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Ruth Madievsky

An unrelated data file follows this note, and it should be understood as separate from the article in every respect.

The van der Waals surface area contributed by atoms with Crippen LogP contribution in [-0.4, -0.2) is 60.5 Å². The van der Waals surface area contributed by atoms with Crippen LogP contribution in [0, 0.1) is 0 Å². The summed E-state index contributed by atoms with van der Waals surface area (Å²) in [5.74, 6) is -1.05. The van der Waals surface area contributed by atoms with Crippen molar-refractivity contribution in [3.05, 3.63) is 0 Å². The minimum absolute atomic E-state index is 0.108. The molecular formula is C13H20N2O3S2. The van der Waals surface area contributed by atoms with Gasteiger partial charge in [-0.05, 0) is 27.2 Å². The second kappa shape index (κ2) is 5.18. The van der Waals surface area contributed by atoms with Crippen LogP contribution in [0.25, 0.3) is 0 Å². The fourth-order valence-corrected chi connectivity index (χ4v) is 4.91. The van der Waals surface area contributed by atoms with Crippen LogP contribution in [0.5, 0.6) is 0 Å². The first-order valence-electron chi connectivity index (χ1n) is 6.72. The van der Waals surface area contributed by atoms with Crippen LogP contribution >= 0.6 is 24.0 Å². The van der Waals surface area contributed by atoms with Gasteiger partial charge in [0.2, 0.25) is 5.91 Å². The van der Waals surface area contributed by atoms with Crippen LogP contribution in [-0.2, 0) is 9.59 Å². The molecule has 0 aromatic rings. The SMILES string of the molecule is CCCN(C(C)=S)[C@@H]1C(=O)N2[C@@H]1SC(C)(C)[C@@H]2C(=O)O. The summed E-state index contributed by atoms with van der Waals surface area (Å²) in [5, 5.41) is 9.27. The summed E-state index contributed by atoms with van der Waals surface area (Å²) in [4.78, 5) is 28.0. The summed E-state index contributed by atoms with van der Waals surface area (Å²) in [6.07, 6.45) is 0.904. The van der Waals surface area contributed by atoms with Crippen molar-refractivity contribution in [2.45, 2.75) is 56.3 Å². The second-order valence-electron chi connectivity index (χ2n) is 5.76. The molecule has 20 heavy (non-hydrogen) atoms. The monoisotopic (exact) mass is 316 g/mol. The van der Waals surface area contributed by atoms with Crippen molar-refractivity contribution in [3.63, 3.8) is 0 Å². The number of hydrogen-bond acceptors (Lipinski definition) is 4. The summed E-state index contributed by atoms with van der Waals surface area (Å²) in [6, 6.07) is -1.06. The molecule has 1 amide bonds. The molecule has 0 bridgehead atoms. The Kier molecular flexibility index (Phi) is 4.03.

Everywhere And Nowhere July is giving me the kind of look that makes me think it might throw something, might lift me up and leave me on a mountain where the air is thin as a thirty-gauge needle and makes my head feel like a balloon a kid is stuffing rocks into, and I have nothing new to say about helping my grandfather into a hospital gown, slipping the booties over his socks and telling the joke about how an anesthesiologist’s wife might not realize she’s being abused. Lately it feels like every joke I tell was less offensive in the original Russian, like every poem I write could get me arrested for public indecency. I’ve gotten good at being everywhere and nowhere at once, at constructing gods and invoking them the way a waitress might invoke a Caesar salad. My mind holds a brick until it becomes the brick, and I am constantly forgetting that my body owns me, not the other way around. I spend most days hoping for release but not knowing from what. What’s worse— the white noise inside the body or the quiet?

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